With more than 140 million Internet users, Indonesia’s e-commerce industry has grown rapidly in the past decade, leading to calls for more government regulation in the sector.
“It’s a new industry so it’s growing very fast. [E-commerce] started booming in 2010 and since then some of the players that started during that time have become unicorns,” said the chairman of Indonesia E-Commerce Association (IDEA), Ignatius Untung, referring to startup companies that are valued above $1 billion.
The Indonesian Ministry of Industry estimates the value of the digital industry at $100 billion, and in 2020 the government expects it will increase to $130 billion.
Creating new unicorns
Untung said the consumer base for the e-commerce industry continues to grow as there are a continuously increasing number of Internet users in Indonesia, although they are still concentrated in the cities. In a market conducive enough for digital companies to thrive, Indonesia has managed to establish several unicorns.
One of them is Tokopedia, an online marketplace. In 2017, the startup company received a $1.2 billion investment from Alibaba, the massive online retailer in China. Priscilla Anais, the CEO Office Manager of Tokopedia, said the Gross Merchandise Volume or total sales value of goods sold through the marketplace has increased by four times in the past year.
“Now we have more than 90 million active users monthly and have reached 93 percent of all districts in Indonesia,” she told VOA via email.
But the value of Indonesia’s biggest online marketplace is still far below Gojek, a ride-hailing app, that has received $1.2 billion in investment from several companies, including Google and Tencent holdings. The Indonesian startup has a company value of $ 4 billion. Other unicorns include Traveloka, an online travel startup, and Bukalapak, an online marketplace.
Lack of regulation
Despite the digital economy in Indonesia growing rapidly and receiving support from the government, Untung said clear regulations are still needed. “For example for online payment, or e-wallet. There are players that have the platform and consumers but when they apply for a permit for e-wallet, it was declined. But there are others that don’t have the platform but received the permit. So we should make it clear, what are the criteria,” he said.
Untung also mentioned the issue of online ojek (motorcycle taxi). Motorcycle taxis are especially popular in big cities in Indonesia, such as Jakarta, where traffic is often congested.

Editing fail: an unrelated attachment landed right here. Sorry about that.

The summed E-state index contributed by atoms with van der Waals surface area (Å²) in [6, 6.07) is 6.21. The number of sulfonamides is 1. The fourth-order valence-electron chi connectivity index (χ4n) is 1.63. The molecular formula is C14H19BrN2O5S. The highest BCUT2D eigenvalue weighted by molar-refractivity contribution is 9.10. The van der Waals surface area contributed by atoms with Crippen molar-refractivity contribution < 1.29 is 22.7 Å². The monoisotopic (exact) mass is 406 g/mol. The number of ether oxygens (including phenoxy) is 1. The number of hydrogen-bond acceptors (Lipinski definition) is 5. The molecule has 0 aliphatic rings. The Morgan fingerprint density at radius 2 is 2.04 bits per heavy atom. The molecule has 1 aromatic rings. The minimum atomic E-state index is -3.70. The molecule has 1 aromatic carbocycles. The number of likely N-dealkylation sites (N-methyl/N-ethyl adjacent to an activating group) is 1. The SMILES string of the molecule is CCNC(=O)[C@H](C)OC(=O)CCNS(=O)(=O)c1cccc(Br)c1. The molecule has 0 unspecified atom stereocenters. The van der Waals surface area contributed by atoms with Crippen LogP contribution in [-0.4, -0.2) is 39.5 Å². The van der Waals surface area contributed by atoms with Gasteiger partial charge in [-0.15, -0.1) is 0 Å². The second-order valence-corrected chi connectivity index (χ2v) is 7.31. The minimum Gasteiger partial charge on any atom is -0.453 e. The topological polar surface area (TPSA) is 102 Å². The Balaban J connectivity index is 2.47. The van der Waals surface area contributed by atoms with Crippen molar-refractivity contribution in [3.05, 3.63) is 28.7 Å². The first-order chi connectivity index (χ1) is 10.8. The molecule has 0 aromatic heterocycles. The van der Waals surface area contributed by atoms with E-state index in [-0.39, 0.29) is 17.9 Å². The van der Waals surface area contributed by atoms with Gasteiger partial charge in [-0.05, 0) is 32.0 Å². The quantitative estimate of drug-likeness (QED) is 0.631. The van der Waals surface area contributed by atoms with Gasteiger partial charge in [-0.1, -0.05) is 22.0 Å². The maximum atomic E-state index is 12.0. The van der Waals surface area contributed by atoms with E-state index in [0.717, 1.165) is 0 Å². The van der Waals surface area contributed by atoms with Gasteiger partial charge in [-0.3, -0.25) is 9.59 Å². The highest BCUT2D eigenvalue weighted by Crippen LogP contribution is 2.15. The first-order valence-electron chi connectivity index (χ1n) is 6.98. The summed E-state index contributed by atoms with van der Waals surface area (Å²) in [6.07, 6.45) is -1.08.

The former Transportation Minister Ignasius Jonan, issued a notification letter in 2015 banning online motorcycle taxis.
But in December 2015, President Joko Widodo, said online transportation cannot be banned because people need it.
“With so many people using ride-hailing app, and motorcycle taxi, who can ban it now?” Untung said.
According to the Indonesian Consumers Agency Foundation (YLKI), 84 percent of Jakarta citizens use the service of online transportation.
Nevertheless, Untung lauded the e-commerce roadmap that was established through the Government Regulation No. 74/2017 under the Coordinating Ministry of Economic Affairs.
Samuel Pangerapan, the director general of informatics application at the Ministry of Communication and Information Technology said the roadmap was made to prepare an ecosystem that can transform the country to a digital economy era.
“We are addressing issues such as connectivity, infrastructure that can support digital transformation, and the regulations. President Jokowi has instructed us to conduct a study and find out all the things that can interfere with digital economy,” he told VOA.
Human resource remains a problem
Untung said one of the biggest problems many e-commerce companies in Indonesia are facing is human resources. “Supply is low, but demand is very high,” he told VOA. Untung added that some companies decided to import skilled workers from overseas or acquire companies to be able to use their service.
“So we’ve started to think how can we have good human resources. The association is thinking to start a vocational school, we also reach out to universities and tell the younger generation that a career in digital economy is possible,” he said. “A lot of young people still don’t know where they want to go after they finish high school. And many Indonesians are still thinking that becoming doctor, engineer, or pilot, is still the ultimate dream.”
Pangerapan assured that the government will also tackle the issue of a lack of skilled workers. “We definitely need to prepare a workforce that will be able to handle digital transformation,” he said.
Untung also mentioned that the e-commerce association has started a roadmap to provide better protection for consumers. The end goal is to certify e-commerce companies in Indonesia.
“So let’s say a grade A e-commerce is one that has enough resources, they have people to handle complaints and have a guarantee of service. And then we’ll start to educate the consumers, please shop at e-commerce that have better grades. After that we will encourage the players to improve their service,” he said.
He added that he has targeted the certification program to be launched in 2020. (VOA)